Behavioral Spillovers from Promoting Healthier Consumer Choices

Last registered on May 13, 2024


Trial Information

General Information

Behavioral Spillovers from Promoting Healthier Consumer Choices
Initial registration date
May 13, 2024

Initial registration date is when the trial was registered.

It corresponds to when the registration was submitted to the Registry to be reviewed for publication.

First published
May 13, 2024, 12:44 PM EDT

First published corresponds to when the trial was first made public on the Registry after being reviewed.



Primary Investigator

Tel-Aviv University

Other Primary Investigator(s)

Additional Trial Information

Start date
End date
Secondary IDs
Prior work
This trial does not extend or rely on any prior RCTs.
We examine a four-month-long randomized intervention that provided information about healthier alternatives when online grocery shoppers added certain less-healthy products to their baskets, leading to significant and persistent average increases in healthier purchases.
Using machine learning techniques, we characterize consumers' direct responsiveness to the intervention and broader changes in behavior.
More-responsive consumers make healthier purchases beyond the immediate scope of the intervention; less-responsive consumers engage in more active shopping behaviors, spending more time shopping and making cost-saving substitutions.
These results highlight the capacity of information-based approaches to not only affect isolated consumer decisions but also shape behavior across multiple domains.
External Link(s)

Registration Citation

Eliaz, Kfir. 2024. "Behavioral Spillovers from Promoting Healthier Consumer Choices." AEA RCT Registry. May 13.
Experimental Details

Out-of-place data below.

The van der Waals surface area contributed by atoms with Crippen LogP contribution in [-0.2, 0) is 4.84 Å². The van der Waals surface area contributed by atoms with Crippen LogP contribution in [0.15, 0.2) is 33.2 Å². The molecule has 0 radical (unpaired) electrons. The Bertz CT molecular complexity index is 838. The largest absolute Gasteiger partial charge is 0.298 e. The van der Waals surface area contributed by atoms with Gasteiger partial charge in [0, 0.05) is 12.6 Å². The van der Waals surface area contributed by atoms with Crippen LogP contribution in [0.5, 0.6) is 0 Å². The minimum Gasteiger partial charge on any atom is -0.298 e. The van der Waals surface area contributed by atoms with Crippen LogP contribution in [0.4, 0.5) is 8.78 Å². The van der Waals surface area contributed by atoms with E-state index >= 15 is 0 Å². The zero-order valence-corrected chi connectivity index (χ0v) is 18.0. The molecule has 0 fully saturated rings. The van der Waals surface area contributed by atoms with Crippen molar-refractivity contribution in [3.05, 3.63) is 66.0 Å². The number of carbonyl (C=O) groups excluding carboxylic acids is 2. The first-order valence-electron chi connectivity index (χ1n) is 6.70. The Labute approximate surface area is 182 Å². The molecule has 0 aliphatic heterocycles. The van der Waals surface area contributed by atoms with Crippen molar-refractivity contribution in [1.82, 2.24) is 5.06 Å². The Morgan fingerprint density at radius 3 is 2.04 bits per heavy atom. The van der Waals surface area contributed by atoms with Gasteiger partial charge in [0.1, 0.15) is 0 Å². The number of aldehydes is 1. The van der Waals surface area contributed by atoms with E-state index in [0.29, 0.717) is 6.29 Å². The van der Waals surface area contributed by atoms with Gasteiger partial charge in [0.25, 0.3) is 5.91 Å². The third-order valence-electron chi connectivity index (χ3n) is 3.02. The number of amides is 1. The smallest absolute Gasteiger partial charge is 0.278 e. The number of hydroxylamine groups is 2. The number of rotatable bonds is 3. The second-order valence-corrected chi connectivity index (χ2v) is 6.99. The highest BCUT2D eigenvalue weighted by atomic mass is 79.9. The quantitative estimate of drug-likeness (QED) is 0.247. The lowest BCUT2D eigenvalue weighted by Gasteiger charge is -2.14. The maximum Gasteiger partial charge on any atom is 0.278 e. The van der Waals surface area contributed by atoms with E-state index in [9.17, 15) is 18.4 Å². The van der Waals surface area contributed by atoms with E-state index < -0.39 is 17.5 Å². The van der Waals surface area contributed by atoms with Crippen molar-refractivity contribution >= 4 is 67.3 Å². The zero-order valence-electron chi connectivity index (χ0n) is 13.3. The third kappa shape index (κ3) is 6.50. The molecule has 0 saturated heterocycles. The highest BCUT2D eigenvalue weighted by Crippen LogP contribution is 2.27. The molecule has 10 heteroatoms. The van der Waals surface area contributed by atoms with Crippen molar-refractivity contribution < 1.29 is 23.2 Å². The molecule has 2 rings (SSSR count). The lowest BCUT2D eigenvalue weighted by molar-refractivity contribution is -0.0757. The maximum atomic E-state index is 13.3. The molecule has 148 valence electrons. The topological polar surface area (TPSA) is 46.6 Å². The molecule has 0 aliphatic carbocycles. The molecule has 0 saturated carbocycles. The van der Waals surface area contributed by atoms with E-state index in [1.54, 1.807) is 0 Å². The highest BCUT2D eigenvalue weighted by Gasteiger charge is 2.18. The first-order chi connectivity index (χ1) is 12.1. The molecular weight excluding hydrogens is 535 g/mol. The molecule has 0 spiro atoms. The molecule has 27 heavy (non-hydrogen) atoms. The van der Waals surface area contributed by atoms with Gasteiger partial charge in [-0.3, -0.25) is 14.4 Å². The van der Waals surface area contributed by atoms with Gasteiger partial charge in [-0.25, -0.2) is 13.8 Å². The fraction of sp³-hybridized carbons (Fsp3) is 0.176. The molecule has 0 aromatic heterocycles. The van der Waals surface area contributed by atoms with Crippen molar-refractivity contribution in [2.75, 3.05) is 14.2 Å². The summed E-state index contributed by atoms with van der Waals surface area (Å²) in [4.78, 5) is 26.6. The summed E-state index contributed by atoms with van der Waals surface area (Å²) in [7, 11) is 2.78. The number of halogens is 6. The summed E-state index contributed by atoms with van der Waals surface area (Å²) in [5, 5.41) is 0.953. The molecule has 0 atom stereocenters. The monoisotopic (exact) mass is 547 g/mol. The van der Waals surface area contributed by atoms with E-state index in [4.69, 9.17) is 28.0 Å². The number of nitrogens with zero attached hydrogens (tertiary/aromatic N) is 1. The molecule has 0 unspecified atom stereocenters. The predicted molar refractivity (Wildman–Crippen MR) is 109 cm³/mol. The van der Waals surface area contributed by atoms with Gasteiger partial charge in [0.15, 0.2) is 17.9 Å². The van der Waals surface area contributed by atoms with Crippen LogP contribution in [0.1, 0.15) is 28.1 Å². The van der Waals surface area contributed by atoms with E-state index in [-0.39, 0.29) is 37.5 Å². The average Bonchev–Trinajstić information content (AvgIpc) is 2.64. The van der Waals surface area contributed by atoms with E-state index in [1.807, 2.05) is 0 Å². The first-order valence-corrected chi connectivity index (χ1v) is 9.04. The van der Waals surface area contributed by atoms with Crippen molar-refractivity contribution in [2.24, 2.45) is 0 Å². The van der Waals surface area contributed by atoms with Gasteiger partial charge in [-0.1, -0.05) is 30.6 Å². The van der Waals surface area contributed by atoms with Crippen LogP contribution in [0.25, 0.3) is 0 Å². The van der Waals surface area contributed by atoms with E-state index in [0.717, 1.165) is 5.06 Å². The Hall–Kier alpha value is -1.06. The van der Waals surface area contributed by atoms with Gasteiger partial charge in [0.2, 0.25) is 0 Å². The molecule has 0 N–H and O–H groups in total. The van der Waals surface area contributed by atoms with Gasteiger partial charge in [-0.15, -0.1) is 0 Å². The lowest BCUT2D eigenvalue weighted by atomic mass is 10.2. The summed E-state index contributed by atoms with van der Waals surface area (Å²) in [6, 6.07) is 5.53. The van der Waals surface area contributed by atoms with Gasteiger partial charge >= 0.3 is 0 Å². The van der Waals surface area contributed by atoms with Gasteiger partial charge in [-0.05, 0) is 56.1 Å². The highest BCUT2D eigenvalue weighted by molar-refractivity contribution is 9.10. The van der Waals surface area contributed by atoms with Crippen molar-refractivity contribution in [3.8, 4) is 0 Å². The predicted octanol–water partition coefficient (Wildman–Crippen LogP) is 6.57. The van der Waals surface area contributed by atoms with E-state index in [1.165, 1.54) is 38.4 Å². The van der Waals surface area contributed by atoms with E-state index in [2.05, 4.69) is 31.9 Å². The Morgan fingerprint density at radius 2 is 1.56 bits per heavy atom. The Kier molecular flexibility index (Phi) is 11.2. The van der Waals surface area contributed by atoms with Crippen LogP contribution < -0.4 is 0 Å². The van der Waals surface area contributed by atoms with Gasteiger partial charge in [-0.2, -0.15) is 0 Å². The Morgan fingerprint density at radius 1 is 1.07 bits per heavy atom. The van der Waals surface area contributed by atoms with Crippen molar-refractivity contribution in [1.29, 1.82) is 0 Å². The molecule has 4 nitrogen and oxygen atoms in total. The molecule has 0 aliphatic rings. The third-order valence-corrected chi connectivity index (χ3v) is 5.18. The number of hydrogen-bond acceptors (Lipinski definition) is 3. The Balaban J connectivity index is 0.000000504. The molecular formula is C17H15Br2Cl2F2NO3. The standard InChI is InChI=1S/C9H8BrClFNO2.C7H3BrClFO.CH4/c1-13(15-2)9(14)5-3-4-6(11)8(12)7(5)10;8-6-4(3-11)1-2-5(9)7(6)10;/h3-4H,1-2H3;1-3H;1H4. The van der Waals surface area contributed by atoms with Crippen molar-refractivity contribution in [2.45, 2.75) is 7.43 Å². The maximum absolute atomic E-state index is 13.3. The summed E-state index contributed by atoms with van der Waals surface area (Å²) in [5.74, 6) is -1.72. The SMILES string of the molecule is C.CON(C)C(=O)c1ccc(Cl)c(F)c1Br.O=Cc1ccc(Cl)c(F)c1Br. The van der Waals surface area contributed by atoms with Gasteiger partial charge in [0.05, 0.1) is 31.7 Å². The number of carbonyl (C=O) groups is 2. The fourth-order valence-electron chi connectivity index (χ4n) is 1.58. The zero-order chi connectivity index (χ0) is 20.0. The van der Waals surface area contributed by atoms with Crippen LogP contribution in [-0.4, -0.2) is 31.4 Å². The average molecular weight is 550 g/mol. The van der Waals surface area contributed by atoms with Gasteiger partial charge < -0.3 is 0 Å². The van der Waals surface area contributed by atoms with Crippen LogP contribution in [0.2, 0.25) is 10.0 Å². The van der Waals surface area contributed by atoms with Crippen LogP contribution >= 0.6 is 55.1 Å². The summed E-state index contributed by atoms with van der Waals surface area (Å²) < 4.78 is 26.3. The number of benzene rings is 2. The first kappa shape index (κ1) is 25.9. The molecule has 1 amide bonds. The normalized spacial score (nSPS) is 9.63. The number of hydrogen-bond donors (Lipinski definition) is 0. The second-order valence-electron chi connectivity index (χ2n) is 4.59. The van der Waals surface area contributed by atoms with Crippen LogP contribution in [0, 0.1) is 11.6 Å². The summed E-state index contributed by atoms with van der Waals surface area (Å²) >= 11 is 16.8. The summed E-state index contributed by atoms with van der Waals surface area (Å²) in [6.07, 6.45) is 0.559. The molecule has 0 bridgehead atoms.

Intervention Start Date
Intervention End Date

Primary Outcomes

Primary Outcomes (end points)
Our raw data show clear evidence of a direct response among treated shoppers during the intervention period. While shoppers in both the treatment and control groups purchase the healthier varieties at a rate of about 22~percent before the intervention period, treated shoppers become 19~percent more likely to purchase these alternatives during the intervention period.
Since treated shoppers during the intervention period only received Swap And Be Healthy (SABH) information when they add specific goods to their baskets, this information does not reach shoppers in roughly 90~percent of purchase categories on average. Thus, receiving SABH information on healthier alternatives tripled the demand for healthier products among shoppers receiving the nudge.

About one-third of this response comes in the form of shoppers switching to directly adding healthier varieties to their shopping baskets, creating a spillover effect on shopping behavior after the completion of the intervention. In particular, we find a persistent change in consumption decisions after the intervention with a magnitude of about 80~percent of the direct effect on adding healthier varieties.

We then use the recently developed causal forest method to examine how the intervention impacts various types of shoppers differently.
We use this method to characterize shoppers in the top and bottom quartiles of the distribution of responsiveness to the intervention. The shoppers most responsive to the intervention tend to exhibit a distinct profile. First, those who shop more often and purchase more products encounter a higher intensity of treatment and respond more to the intervention. Second, more-responsive shoppers exhibit less-healthy tendencies while also demonstrating some degree of nutritional awareness: they purchase more junk foods and are more likely to add junk foods just before checking out; but they are more likely to shop for produce before adding junk to their basket, and they have higher baseline demand for the healthier varieties of the experimental products. Third, they make decisions more quickly, allocating less time to evaluate each product, selecting fewer on-sale items, and making fewer changes in the supermarket they check out from.